As cemeteries started running out of ground to dig, it was only a matter of time before they started building up. There's been a lot of talk about skyscraper cemeteries in recent years, although the idea dates back to at least 1829, when British architect Thomas Willson proposed a 94-story mausoleum in London.

"The vertical cemetery, with its open front, will become a significant part of the city and a daily reminder of death’s existence," says Martin McSherry, whose design for an open-air skyscraper cemetery with layers of park-like burial grounds was one of the proposals presented at the Oslo Conference for Nordic Cemeteries and Graveyards in 2013. Another recent plan by architecture students in Sweden suggested repurposing a cluster of silos into a vertical columbarium (a place to store urns). Brazil’s Memorial Necrópole Ecumênica was one of the first places to implement this vertical concept back in 1984, and at 32 stories high, it currently holds the Guinness World Record for the tallest cemetery.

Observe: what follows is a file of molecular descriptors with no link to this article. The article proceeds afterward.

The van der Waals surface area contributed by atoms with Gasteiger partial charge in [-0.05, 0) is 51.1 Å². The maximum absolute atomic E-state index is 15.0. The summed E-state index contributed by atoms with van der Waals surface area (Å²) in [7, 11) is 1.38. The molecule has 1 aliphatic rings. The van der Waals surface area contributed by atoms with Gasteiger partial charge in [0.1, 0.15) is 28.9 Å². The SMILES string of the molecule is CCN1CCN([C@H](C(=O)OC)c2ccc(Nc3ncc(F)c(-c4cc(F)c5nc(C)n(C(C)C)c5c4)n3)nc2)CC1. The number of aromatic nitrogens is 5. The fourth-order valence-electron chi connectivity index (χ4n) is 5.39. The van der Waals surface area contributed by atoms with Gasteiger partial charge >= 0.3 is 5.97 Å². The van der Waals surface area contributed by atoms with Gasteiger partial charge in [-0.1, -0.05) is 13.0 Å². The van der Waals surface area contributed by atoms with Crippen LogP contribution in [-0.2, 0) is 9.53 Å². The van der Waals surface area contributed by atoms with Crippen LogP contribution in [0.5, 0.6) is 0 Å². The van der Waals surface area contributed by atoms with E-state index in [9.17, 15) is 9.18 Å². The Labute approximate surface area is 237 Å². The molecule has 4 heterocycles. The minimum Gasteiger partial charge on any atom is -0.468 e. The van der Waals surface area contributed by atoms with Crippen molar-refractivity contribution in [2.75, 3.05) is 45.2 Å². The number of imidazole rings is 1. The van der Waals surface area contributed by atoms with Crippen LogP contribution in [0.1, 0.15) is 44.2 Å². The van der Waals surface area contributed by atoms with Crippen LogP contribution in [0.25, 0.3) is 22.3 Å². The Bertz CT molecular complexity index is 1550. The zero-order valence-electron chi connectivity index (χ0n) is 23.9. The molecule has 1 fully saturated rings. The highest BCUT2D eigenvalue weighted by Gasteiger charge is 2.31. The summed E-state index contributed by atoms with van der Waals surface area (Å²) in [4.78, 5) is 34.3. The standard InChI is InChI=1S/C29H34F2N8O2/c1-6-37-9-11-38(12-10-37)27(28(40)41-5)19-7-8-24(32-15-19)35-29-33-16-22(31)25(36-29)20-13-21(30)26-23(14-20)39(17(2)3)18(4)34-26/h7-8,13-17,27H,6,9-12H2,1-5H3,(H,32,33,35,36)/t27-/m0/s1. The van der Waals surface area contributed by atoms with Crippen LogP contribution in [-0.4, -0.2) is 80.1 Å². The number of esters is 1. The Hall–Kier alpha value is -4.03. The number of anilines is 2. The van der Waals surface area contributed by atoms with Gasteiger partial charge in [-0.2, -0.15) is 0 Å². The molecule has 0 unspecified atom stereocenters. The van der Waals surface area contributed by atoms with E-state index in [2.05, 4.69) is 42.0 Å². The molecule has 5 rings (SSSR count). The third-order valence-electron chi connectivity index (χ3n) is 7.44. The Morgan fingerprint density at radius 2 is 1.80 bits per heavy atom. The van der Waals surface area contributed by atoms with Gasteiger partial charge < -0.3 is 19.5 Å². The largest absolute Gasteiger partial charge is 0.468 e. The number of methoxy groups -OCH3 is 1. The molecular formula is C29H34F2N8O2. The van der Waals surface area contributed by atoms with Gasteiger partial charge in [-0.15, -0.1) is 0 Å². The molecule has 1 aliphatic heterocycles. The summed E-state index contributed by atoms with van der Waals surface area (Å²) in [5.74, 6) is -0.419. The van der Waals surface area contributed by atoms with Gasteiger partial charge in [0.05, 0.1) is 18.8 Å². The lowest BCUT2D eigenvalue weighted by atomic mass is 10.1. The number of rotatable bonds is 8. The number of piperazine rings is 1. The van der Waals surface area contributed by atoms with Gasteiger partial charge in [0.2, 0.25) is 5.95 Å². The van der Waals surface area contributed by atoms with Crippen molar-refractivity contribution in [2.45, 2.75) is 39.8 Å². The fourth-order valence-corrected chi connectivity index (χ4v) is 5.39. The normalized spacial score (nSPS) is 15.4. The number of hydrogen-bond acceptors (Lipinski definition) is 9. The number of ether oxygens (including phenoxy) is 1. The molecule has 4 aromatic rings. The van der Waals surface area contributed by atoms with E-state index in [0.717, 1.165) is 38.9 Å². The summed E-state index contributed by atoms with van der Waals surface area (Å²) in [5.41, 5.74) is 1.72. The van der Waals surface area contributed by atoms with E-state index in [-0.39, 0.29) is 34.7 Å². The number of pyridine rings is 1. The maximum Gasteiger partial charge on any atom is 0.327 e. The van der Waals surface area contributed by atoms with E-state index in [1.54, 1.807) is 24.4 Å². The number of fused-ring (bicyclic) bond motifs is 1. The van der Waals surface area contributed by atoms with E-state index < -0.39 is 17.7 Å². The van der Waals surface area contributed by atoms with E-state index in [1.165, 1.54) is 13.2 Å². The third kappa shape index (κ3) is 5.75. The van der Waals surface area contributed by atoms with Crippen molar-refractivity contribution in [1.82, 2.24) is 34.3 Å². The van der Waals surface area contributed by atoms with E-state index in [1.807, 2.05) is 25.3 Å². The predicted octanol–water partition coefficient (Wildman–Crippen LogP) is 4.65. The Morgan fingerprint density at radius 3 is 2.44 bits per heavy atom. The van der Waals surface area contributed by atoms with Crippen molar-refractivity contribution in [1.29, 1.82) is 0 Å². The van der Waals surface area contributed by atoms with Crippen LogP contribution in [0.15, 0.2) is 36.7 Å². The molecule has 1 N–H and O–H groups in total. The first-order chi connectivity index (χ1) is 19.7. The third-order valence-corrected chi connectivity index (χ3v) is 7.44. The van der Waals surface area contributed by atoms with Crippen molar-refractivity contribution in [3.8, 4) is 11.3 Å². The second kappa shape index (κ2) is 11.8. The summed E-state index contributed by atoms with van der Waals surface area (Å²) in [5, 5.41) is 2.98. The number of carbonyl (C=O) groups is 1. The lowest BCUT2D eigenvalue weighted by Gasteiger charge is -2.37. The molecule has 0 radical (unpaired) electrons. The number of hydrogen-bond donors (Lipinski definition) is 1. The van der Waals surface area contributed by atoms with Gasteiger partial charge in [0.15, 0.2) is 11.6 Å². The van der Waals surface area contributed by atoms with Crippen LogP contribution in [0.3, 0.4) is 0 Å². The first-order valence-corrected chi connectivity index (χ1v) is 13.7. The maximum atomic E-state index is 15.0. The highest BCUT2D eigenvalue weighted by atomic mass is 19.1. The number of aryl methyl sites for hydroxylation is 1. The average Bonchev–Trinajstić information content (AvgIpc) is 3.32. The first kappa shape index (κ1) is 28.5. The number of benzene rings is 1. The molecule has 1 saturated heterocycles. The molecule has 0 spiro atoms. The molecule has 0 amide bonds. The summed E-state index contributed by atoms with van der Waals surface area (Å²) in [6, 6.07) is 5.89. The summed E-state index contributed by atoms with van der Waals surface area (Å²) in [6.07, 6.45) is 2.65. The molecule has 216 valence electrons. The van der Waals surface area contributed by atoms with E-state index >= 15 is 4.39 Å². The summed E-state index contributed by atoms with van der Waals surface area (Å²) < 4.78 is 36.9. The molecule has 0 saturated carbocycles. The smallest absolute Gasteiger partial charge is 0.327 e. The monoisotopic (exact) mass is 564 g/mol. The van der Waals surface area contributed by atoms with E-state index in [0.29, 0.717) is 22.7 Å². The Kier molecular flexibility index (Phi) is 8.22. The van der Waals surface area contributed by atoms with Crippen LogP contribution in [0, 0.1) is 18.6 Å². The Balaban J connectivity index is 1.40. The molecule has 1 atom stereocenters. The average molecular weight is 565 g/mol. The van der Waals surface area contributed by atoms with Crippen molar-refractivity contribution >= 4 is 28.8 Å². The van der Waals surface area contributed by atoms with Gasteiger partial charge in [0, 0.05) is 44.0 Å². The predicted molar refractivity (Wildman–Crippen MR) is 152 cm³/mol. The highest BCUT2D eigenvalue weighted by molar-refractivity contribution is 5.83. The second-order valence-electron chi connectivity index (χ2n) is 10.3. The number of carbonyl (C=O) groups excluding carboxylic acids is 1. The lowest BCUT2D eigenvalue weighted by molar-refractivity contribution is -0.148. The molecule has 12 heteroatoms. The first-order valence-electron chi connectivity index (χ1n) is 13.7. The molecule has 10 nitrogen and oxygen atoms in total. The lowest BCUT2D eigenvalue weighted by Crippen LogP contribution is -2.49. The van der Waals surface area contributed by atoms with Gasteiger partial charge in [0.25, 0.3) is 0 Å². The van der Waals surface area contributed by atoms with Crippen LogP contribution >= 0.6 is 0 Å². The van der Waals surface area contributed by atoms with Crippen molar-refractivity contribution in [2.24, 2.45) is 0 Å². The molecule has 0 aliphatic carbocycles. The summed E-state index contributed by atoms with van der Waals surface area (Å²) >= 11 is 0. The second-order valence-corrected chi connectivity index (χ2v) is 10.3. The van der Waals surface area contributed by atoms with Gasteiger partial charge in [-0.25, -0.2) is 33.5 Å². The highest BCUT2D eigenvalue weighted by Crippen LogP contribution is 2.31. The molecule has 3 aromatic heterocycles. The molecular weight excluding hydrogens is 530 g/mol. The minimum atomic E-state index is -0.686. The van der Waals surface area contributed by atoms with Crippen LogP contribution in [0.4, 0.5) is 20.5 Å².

For much of human history, graves were often reused, or common graves were dug deep enough to accommodate multiple bodies stacked one on top of the other. “Our current cemetery design is actually a pretty new thing,” Allison Meier, a New York City cemetery tour guide (and Mental Floss writer), tells us. “It wasn’t normal for everyone to get a headstone in the past and we didn’t have these big sprawling green spaces.”

Now that many urban cemeteries are filling up, the idea of reusing plots is once again gaining popularity. In London, it’s estimated that only one-third of the city’s boroughs will have burial space by 2031. In response, the City of London Cemetery—one of the biggest cemeteries in Britain—has started reusing certain grave plots (the practice is legal in the city, even though grave reuse is outlawed elsewhere in England).